European cities need to be greener: "We need more trees"


European cities need to be greener: "We need more trees"

According to researchers and scientists, European cities will need more trees and more green spaces to project themselves into a more comfortable and sustainable future and to combat the effects of the climate crisis and global warming.

The latest report from the Intergovernmental Panel on Climate Change said trees in cities fight climate change both directly, by storing carbon, and indirectly, by cooling urban areas, reducing energy demand. They also improve air quality, reduced heat stress, fewer urban heat islands, caused by streets and buildings that absorb and retain heat, improved mental and physical health.

As reported by the Guardian, Christophe Najdovski, deputy mayor for revegetation and green spaces at the Paris city council, said: "We know that with enough trees we can lower the city's summer temperature by up to 8°C.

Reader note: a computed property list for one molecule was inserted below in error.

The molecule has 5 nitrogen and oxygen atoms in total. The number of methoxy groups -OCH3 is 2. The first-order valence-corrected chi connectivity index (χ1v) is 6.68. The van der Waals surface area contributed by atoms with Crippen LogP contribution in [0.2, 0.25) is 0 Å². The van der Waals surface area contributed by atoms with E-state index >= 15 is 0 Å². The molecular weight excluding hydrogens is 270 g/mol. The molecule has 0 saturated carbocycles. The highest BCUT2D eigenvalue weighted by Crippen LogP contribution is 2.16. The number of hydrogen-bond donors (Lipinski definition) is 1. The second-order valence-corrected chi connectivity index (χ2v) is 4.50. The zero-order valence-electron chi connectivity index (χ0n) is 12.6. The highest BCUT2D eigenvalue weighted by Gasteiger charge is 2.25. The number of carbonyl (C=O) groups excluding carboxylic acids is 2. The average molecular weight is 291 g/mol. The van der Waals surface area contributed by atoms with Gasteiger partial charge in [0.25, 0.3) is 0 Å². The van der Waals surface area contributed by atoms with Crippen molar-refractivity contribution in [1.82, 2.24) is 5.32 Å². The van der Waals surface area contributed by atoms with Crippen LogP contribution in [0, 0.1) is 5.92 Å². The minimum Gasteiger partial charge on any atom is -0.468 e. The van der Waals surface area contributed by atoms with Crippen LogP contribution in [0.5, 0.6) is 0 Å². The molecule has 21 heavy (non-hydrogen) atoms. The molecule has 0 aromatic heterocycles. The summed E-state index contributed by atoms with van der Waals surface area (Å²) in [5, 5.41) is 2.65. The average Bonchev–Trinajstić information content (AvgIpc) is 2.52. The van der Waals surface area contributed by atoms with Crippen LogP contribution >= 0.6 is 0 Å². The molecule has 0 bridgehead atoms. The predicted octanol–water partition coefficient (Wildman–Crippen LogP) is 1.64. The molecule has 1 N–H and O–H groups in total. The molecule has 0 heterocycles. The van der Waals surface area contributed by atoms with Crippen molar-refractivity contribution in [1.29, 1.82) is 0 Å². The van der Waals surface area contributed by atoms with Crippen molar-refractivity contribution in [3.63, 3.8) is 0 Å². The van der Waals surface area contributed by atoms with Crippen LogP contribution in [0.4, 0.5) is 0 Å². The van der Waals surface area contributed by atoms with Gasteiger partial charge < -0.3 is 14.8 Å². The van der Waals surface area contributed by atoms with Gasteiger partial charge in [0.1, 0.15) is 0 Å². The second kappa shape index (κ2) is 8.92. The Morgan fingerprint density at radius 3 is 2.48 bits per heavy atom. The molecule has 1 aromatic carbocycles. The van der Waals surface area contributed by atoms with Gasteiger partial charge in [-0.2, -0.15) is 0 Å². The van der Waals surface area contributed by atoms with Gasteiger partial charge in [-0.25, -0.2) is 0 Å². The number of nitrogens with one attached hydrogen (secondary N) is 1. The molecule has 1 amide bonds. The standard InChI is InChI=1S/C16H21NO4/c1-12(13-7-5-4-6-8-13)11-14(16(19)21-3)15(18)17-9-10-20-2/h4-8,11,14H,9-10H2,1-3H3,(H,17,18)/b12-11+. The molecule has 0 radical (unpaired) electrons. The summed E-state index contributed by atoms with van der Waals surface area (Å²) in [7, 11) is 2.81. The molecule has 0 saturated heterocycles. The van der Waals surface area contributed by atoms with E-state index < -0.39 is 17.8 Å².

They are basically air natural conditioning. But planting them is not always easy. The biggest problem is the underground infrastructure. The subway, gas pipes, electric and telephone cables, parking lots." According to Ana Luisa Soares, landscape architect at the University of Lisbon, a new tree can cost the city administration up to $2,000: "You have to buy the tree.

You have to plant it, you have to water it, especially in the first five years, when it's most vulnerable. Life is hard for a tree in a city: compacted soil, polluted air. You have to maintain it, prune it, treat it for disease.

When you are talking about tens of thousands of trees, it is a huge investment. We need trees. They are important to everyone us, residents and visitors. They give us more shade, better air quality, lower temperatures, natural beauty – basically, more trees mean happier people.

We know that. And they will be even more viable in the future." Soares adapted a US software program, iTrees, and fed it data from Lisbon's 41,000-odd trees. She found that while the trees cost about $1.9 million a year, the services they provide are worth $8.4 million. She said, "So for every dollar a city invests in its trees, residents get about $4.50 in benefits."